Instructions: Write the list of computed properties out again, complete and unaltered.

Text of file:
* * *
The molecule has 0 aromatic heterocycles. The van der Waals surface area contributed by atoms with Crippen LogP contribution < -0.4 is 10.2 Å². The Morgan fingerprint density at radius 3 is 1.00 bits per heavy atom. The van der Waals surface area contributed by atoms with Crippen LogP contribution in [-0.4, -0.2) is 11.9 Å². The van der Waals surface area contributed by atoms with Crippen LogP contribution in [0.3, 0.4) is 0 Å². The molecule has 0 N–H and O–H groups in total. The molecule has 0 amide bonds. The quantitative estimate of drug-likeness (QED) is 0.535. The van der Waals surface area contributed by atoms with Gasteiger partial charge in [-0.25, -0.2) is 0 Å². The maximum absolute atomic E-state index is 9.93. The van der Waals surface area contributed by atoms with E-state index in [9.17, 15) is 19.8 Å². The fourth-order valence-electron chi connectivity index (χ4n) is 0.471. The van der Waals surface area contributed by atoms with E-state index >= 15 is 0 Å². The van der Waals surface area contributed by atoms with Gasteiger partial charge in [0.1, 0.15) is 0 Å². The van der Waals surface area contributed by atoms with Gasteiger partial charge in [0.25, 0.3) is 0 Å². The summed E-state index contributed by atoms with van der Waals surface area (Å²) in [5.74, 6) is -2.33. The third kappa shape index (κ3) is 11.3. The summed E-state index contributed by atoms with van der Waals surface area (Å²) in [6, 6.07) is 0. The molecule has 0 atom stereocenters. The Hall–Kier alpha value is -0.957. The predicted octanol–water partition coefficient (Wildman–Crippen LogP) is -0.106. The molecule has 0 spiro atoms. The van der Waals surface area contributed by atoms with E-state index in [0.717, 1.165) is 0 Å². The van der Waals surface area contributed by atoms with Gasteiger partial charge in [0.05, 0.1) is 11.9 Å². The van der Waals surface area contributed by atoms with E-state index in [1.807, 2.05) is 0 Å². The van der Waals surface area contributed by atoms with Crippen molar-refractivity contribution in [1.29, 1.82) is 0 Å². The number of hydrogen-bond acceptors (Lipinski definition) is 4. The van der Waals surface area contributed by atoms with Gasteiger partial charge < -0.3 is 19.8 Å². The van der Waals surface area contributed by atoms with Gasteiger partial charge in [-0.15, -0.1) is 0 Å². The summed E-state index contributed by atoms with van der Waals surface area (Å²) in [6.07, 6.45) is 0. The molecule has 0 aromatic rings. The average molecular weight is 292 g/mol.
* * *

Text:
The molecule has 0 aromatic heterocycles. The van der Waals surface area contributed by atoms with Crippen LogP contribution < -0.4 is 10.2 Å². The Morgan fingerprint density at radius 3 is 1.00 bits per heavy atom. The van der Waals surface area contributed by atoms with Crippen LogP contribution in [-0.4, -0.2) is 11.9 Å². The van der Waals surface area contributed by atoms with Crippen LogP contribution in [0.3, 0.4) is 0 Å². The molecule has 0 N–H and O–H groups in total. The molecule has 0 amide bonds. The quantitative estimate of drug-likeness (QED) is 0.535. The van der Waals surface area contributed by atoms with Gasteiger partial charge in [-0.25, -0.2) is 0 Å². The maximum absolute atomic E-state index is 9.93. The van der Waals surface area contributed by atoms with E-state index in [9.17, 15) is 19.8 Å². The fourth-order valence-electron chi connectivity index (χ4n) is 0.471. The van der Waals surface area contributed by atoms with E-state index >= 15 is 0 Å². The van der Waals surface area contributed by atoms with Gasteiger partial charge in [0.1, 0.15) is 0 Å². The van der Waals surface area contributed by atoms with Gasteiger partial charge in [0.25, 0.3) is 0 Å². The summed E-state index contributed by atoms with van der Waals surface area (Å²) in [5.74, 6) is -2.33. The third kappa shape index (κ3) is 11.3. The summed E-state index contributed by atoms with van der Waals surface area (Å²) in [6, 6.07) is 0. The molecule has 0 atom stereocenters. The Hall–Kier alpha value is -0.957. The predicted octanol–water partition coefficient (Wildman–Crippen LogP) is -0.106. The molecule has 0 spiro atoms. The van der Waals surface area contributed by atoms with E-state index in [0.717, 1.165) is 0 Å². The van der Waals surface area contributed by atoms with Gasteiger partial charge in [0.05, 0.1) is 11.9 Å². The van der Waals surface area contributed by atoms with E-state index in [1.807, 2.05) is 0 Å². The van der Waals surface area contributed by atoms with Crippen molar-refractivity contribution in [1.29, 1.82) is 0 Å². The number of hydrogen-bond acceptors (Lipinski definition) is 4. The van der Waals surface area contributed by atoms with Gasteiger partial charge < -0.3 is 19.8 Å². The van der Waals surface area contributed by atoms with Gasteiger partial charge in [-0.15, -0.1) is 0 Å². The summed E-state index contributed by atoms with van der Waals surface area (Å²) in [6.07, 6.45) is 0. The molecule has 0 aromatic rings. The average molecular weight is 292 g/mol.